Book on corporate corruption uses new approach to teaching ethics
“My aim is for students to understand their options and emerge with a practical toolkit that enables them to follow their moral compass."
Professor Stephen Arbogast covers from Enron through the financial crisis in the new edition of his book.
Preparing students to deal with ethical issues in the workplace is the goal of “Resisting Corporate Corruption: Cases in Practical Ethics from Enron through the Financial Crisis” by Stephen Arbogast, a professor at the University of North Carolina Kenan-Flagler Business School.
“Younger employees can be the most vulnerable when faced with ethical dilemmas, and this book will help them to spot and handle those situations,” says Arbogast.
“My aim is for students to understand their options and emerge with a practical toolkit that enables them to follow their moral compass,” he says. “People think an ethical challenge will never happen to them – until it does. They then panic and believe their only choices are to go along or resign. That’s not close to true, and the book provides a strategic and tactical perspective to address those challenges.”
“Resisting Corporate Corruption” (Wiley-Scrivener, October 2017) had its origins during the Enron scandal. The new, third edition now addresses the financial crisis and its aftermath with 28 case studies and nine essays covering a full range of business practice, controls and ethics issues. It is written for business and law students; corporate heads of audit, controllers, and legal compliance officers; and business leaders, especially heads of financial and large corporations.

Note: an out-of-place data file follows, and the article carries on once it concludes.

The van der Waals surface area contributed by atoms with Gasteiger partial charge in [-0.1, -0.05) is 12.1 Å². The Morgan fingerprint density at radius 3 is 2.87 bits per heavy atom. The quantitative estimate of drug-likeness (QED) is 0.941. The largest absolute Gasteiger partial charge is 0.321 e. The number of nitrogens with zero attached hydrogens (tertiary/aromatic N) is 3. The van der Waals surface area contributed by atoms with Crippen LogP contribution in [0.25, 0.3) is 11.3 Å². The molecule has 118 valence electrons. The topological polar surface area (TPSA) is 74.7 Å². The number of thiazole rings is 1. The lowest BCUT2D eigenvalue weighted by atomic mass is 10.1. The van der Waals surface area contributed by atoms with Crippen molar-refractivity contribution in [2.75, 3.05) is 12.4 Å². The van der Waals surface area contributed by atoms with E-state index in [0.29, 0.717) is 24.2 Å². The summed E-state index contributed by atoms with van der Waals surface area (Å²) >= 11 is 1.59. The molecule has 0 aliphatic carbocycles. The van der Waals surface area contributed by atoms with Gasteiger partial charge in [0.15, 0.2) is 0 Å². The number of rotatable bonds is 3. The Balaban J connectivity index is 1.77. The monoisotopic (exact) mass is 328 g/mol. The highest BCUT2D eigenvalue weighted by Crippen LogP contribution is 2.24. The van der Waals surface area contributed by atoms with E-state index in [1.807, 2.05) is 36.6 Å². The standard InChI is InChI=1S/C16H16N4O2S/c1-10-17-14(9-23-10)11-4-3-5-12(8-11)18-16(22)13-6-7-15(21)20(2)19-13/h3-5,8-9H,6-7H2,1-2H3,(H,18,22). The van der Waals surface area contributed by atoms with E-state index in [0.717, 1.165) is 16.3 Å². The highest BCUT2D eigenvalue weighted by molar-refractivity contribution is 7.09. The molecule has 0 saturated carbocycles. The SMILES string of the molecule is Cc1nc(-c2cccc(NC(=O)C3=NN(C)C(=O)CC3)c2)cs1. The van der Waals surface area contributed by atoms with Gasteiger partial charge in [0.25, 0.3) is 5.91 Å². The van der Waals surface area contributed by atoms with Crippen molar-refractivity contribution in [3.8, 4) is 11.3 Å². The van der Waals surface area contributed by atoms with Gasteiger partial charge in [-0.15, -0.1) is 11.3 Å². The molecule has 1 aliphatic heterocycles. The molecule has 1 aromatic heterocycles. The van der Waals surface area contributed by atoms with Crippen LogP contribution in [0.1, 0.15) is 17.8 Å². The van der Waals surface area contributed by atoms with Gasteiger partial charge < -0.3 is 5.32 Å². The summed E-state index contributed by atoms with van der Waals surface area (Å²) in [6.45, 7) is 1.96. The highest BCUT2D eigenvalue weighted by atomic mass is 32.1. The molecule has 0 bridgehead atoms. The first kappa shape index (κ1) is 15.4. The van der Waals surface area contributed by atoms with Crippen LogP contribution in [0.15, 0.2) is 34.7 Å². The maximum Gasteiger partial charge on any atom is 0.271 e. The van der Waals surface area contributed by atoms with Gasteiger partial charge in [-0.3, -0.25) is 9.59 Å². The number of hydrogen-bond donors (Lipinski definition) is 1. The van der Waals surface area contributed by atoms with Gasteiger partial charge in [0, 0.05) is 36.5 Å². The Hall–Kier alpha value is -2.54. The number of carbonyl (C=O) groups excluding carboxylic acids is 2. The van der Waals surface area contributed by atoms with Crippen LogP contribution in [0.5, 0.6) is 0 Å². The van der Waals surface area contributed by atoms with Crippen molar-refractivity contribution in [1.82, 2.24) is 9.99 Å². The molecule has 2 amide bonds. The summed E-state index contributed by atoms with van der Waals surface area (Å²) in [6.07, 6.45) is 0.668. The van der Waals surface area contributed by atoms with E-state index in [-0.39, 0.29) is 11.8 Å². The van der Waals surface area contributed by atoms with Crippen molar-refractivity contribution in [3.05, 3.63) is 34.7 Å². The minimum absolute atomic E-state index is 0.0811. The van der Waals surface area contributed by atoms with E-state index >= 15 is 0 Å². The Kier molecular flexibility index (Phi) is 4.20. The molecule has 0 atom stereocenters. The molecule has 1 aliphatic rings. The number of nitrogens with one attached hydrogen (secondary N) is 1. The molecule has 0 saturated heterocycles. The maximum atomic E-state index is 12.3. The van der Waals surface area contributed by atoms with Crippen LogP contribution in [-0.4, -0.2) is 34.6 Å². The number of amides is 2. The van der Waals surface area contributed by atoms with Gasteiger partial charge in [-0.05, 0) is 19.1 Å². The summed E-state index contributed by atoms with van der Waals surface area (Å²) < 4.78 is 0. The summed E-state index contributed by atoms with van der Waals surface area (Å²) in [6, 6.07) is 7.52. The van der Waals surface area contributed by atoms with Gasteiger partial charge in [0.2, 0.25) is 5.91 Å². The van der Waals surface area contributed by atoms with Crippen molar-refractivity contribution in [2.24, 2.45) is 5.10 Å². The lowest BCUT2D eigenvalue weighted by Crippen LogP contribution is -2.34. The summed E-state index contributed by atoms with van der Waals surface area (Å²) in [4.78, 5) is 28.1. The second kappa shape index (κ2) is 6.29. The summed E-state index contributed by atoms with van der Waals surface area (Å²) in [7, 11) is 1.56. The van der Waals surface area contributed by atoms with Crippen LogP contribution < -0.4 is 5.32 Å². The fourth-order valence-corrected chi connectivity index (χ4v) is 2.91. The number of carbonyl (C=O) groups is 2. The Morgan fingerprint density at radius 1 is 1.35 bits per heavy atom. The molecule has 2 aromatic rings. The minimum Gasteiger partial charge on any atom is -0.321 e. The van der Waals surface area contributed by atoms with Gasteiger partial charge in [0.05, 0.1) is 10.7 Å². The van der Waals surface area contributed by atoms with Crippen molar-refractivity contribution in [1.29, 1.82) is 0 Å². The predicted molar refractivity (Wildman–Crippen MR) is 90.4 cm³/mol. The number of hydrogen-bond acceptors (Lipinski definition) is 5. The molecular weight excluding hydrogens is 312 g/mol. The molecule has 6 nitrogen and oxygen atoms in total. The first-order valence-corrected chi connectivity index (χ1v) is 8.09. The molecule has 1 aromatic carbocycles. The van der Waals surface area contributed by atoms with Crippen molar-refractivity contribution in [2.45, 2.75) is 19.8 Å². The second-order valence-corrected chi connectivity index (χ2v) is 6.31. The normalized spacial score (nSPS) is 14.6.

Essays discuss the nature of sound financial controls, root causes of the financial crisis and the evolving nature of whistleblower protections.
Framed to help students identify ethics problems and address them within corporations, cases address:
- Challenges, legal protections and outside support for would-be whistleblowers
- Ethical dilemmas facing CEOs and alternatives to combine ethical conduct and business strategy
- How a corporation like Enron becomes progressively corrupt
- Ethical decay at diverse institutions that were the roots of the financial crisis
- Challenges that persist in the post-financial crisis environment
Sherron Watkins, widely known as the Enron whistleblower, wrote in the book’s foreword that the kind of practical ethical training offered by the book is essential: “Without any knowledge of how to spot and address an ethical challenge, most employees will fall victim. The pressures are just too great to do otherwise.”
Arbogast is a professor of the practice of finance at UNC Kenan-Flagler and director of the Energy Center in the Frank Hawkins Kenan Institute of Private Enterprise. He teaches business ethics, finance and the business of energy.